Monday, May 27, 2013

What will I miss in Finland?

I have exactly 1 week left in Finland before my feet again touch US soil.  I'm glad to be visiting home, but I'm sad to be missing the most beautiful season in Finland, summer.  I have really enjoyed Finland.  It's good I'm coming back in August.

As part of my internship, I started a international student blog SAMK Stories.  The first post for the blog, I wrote myself, "Top 10 Things I Will Miss About Finland."  Not very original but still enjoyable.  I'll post the last 5 here, but if you want to read the rest check out the original article.

#10 - How well everything works

Systems and services in Finland run, in my opinion, very efficiently--unlike my Erasmus experience in Spain, where everything was always mañana ('tomorrow'). I was surprised to find that I often received mail the very next day after it was sent. That does not happen in the US. Businesses and grocery stores keep convenient hours. However, I do miss the 24 hours stores in my country. I have yet to find any stores open 24 hours here.

#9 - Summertime sun

Well, it isn't quite summertime yet, but days are already very long. The sun rises around 4 am and sets late into the night, almost 11 pm. So much sunlight makes me feel energized, happy, and very productive. On the downside, I do not sleep as well at night. Who wants to go to sleep when there is still sun outside?!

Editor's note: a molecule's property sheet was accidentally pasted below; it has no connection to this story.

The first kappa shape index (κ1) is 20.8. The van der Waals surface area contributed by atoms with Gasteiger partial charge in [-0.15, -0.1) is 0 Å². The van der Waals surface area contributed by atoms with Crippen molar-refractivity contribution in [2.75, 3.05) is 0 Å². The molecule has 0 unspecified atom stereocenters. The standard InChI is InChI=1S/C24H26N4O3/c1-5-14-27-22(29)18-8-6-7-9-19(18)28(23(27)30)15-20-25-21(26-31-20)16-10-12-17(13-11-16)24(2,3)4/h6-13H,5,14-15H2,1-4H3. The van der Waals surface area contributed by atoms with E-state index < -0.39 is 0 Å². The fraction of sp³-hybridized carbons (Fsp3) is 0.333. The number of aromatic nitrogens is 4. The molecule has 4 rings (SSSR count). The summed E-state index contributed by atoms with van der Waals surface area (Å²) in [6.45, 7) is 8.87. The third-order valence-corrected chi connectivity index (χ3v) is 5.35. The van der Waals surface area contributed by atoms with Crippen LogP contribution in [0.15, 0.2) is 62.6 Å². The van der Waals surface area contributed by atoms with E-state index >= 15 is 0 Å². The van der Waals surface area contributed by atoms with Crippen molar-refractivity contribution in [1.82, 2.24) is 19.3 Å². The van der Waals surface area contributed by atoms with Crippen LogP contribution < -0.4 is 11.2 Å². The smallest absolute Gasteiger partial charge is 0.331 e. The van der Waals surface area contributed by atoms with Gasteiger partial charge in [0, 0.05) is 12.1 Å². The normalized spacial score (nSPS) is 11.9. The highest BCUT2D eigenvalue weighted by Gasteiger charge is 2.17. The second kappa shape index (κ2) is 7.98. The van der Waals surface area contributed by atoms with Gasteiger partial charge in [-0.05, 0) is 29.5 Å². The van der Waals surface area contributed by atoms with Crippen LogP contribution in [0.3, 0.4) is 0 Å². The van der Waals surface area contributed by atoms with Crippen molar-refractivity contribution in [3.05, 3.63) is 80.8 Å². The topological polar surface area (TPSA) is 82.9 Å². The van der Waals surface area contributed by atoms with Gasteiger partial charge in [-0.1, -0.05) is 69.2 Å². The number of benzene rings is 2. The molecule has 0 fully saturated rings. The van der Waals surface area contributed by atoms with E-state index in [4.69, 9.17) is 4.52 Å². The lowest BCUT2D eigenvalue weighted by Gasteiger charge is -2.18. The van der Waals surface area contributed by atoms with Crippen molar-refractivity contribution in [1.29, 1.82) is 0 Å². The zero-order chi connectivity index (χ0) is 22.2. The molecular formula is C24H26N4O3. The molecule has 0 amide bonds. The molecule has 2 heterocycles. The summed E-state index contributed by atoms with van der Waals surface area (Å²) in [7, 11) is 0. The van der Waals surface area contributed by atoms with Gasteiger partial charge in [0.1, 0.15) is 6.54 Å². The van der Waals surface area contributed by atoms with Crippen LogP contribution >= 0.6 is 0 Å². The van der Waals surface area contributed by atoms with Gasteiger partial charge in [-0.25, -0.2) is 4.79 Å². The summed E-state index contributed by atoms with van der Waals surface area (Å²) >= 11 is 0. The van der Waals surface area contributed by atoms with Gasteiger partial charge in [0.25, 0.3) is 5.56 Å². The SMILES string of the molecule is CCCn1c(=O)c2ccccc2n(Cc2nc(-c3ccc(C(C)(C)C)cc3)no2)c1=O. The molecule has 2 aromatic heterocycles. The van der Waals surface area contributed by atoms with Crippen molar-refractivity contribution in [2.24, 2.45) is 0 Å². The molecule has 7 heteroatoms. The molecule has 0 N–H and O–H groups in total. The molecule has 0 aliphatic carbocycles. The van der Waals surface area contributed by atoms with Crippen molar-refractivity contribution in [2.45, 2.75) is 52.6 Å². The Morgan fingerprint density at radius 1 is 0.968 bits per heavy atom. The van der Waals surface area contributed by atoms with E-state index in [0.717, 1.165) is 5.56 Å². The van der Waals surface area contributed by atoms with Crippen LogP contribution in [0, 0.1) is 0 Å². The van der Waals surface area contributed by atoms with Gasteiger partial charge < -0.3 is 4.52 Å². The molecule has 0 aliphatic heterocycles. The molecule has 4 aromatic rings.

#8 - Finnish food

Finnish food is not very different from the food I eat in my country, but there are some unique dishes that I will miss: pulla, rye bread, and Karelian pastries. I think Finns create a dessert or bread for almost every holiday!

#7 - My internship at SAMK

I have really enjoyed my time here at SAMK. It has been nice working instead of studying all the time. Spending time with my Finnish co-workers has taught me a lot about the culture and language that you can only learn from the 'inside.'

#6 - No small talk

It is very refreshing for me that Finns actually enjoy silence. Not talking on the train or bus is completely normal and comfortable to them. In the US, people tend to think silence is uncomfortable. We feel a pressure to talk constantly, even if the conversation is completely meaningless.


To find out what I will miss most about Finland, read the rest of the article here.

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